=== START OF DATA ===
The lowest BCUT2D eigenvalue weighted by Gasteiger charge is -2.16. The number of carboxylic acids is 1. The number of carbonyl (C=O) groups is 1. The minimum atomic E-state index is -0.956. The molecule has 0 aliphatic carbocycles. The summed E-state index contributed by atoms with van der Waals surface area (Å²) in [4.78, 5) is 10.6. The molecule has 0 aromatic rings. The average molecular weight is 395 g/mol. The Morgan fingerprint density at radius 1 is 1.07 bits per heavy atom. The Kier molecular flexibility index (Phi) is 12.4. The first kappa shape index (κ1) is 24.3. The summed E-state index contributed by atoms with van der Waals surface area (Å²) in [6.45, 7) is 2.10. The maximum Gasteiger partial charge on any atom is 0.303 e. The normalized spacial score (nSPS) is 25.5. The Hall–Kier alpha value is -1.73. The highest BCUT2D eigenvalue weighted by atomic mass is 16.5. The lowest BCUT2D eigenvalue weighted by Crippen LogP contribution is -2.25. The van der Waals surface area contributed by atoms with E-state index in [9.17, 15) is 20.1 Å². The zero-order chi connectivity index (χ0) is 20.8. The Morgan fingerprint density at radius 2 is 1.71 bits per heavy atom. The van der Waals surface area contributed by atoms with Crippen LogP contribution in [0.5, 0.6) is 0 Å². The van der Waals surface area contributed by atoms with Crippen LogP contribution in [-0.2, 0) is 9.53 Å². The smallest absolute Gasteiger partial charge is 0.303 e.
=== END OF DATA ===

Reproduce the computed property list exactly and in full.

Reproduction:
The lowest BCUT2D eigenvalue weighted by Gasteiger charge is -2.16. The number of carboxylic acids is 1. The number of carbonyl (C=O) groups is 1. The minimum atomic E-state index is -0.956. The molecule has 0 aliphatic carbocycles. The summed E-state index contributed by atoms with van der Waals surface area (Å²) in [4.78, 5) is 10.6. The molecule has 0 aromatic rings. The average molecular weight is 395 g/mol. The Morgan fingerprint density at radius 1 is 1.07 bits per heavy atom. The Kier molecular flexibility index (Phi) is 12.4. The first kappa shape index (κ1) is 24.3. The summed E-state index contributed by atoms with van der Waals surface area (Å²) in [6.45, 7) is 2.10. The maximum Gasteiger partial charge on any atom is 0.303 e. The normalized spacial score (nSPS) is 25.5. The Hall–Kier alpha value is -1.73. The highest BCUT2D eigenvalue weighted by atomic mass is 16.5. The lowest BCUT2D eigenvalue weighted by Crippen LogP contribution is -2.25. The van der Waals surface area contributed by atoms with E-state index in [9.17, 15) is 20.1 Å². The zero-order chi connectivity index (χ0) is 20.8. The Morgan fingerprint density at radius 2 is 1.71 bits per heavy atom. The van der Waals surface area contributed by atoms with Crippen LogP contribution in [0.5, 0.6) is 0 Å². The van der Waals surface area contributed by atoms with Crippen LogP contribution in [-0.2, 0) is 9.53 Å². The smallest absolute Gasteiger partial charge is 0.303 e.